by Anita Heiss
Simon & Schuster
Published August 2022
As a part time local to Bundjalung Country and someone who grew up in the flood prone Clarence Valley, I am no stranger to flood stories. As I reflect on recent and historical flood events, it is apparent that First Nations knowledges about the land have been undervalued at best. At worst, they have been flatly ignored. The failure to truly listen and observe has led to the establishment of permanent settlements in areas well-known to us to flood frequently in significant and devastating ways. Humans and livelihoods have drowned and been washed away, literally and figuratively. In the muddy depths of grief that is left behind, there are lessons to be had, opportunities to reimagine and reconfigure settler relations with the land. In fact, the emerging climate crisis, the inevitability of future disasters and the threat of another year of La Niña demands this of us all. And for each flood story, there is an Aboriginal Hero in whom our future navigational path resides.
The 1852 Gundagai flood is a key event in Anita Heiss’ historical novel Bila yarrudhanggalangdhuray, and it highlights the consequences of colonial settlers’ failure to heed Aboriginal knowledge about the land and skies. Eighty-nine lives were lost in the flooding of the Murrumbidgee river at Gundagai in 1852. This loss of life could have been avoided had the warnings given by local Aboriginal people at the time been observed.
Aboriginal weather prediction knowledge naturally extends to flooding events. We have always had our eyes on the skies. This science, developed through observation and finessed over millennia has enabled our sustainable and continued existence on these lands. A warming climate caused by colonial human activity threatens our sustainable existence. Indeed, reports of Aboriginal people observing changes to the climate following colonial occupation date back as early as 1846. The way that we live on Country has been disrupted by colonialism. The laying down of permanent infrastructure in flood zones has never been our way.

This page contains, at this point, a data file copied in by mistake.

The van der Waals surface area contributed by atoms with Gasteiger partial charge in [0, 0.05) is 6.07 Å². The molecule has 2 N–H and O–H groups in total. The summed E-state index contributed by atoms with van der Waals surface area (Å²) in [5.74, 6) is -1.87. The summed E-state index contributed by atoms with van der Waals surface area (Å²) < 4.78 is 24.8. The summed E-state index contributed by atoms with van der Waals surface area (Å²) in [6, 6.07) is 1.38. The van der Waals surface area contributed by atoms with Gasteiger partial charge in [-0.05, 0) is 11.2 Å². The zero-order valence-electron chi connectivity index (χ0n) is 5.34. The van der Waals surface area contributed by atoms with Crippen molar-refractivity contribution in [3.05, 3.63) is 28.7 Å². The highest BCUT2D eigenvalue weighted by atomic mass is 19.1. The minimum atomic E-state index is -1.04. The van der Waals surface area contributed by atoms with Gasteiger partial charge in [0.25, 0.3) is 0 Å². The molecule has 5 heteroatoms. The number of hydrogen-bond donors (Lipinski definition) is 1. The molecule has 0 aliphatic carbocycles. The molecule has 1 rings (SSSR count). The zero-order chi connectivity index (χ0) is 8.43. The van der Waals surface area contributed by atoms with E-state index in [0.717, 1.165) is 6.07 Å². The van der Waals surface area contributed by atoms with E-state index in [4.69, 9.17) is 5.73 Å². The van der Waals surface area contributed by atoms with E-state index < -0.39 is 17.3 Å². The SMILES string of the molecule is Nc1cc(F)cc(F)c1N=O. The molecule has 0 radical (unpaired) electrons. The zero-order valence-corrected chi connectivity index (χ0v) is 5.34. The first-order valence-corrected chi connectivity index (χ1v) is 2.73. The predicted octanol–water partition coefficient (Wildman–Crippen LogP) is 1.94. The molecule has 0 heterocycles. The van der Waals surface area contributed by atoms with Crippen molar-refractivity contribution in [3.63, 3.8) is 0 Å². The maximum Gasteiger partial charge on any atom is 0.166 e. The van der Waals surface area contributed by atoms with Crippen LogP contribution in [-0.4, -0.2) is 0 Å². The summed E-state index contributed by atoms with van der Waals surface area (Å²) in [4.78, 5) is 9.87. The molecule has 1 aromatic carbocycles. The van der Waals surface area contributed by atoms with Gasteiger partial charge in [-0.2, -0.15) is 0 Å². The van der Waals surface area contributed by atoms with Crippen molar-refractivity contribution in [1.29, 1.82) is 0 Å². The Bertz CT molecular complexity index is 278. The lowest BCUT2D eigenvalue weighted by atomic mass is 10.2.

Karlie Noon and Krystal De Napoli, Gamilaraay and Kamilaroi scientists respectively, explore the astronomical science knowledge held by Aboriginal people in their book Astronomy: Sky Country. They methodically detail the evidence of Indigenous knowledge systems, noting that those knowledge systems ‘contain some remarkable techniques for weather prediction, time-keeping, hunting, agriculture and land management, and navigation across vast distances’.
Bila yarrudhanggalangdhuray begins with the establishment of the Gundagai township – and later turns to the flood. Heiss introduces us to the true story of Yarri and Jacky Jacky, two Wiradjuri men who were essential to the flood recovery efforts following the 1852, saving settlers marooned in flood waters when the Gundagai settlement was inundated. The inclusion of Yarri and Jacky Jacky as foundational characters celebrates their real-life acts of heroism and the generosity with which Wiradjuri knowledge about the land was shared with settlers. In Heiss’ rendering of events, Yarri forewarns the ‘founders’ of the Gundagai town of the previous flood waters levels and about the risks of building permanent structures on the banks of the Murrumbidgee: ‘Not a good place to live, Boss, too flat’ and later, ‘it hasn’t flooded for longest time. It will happen again. We know.’ And yet, despite his best efforts, Yarri’s appeals to the Gundagai’s settlers are met with an arrogance that reveals the settler commitment to racial superiority.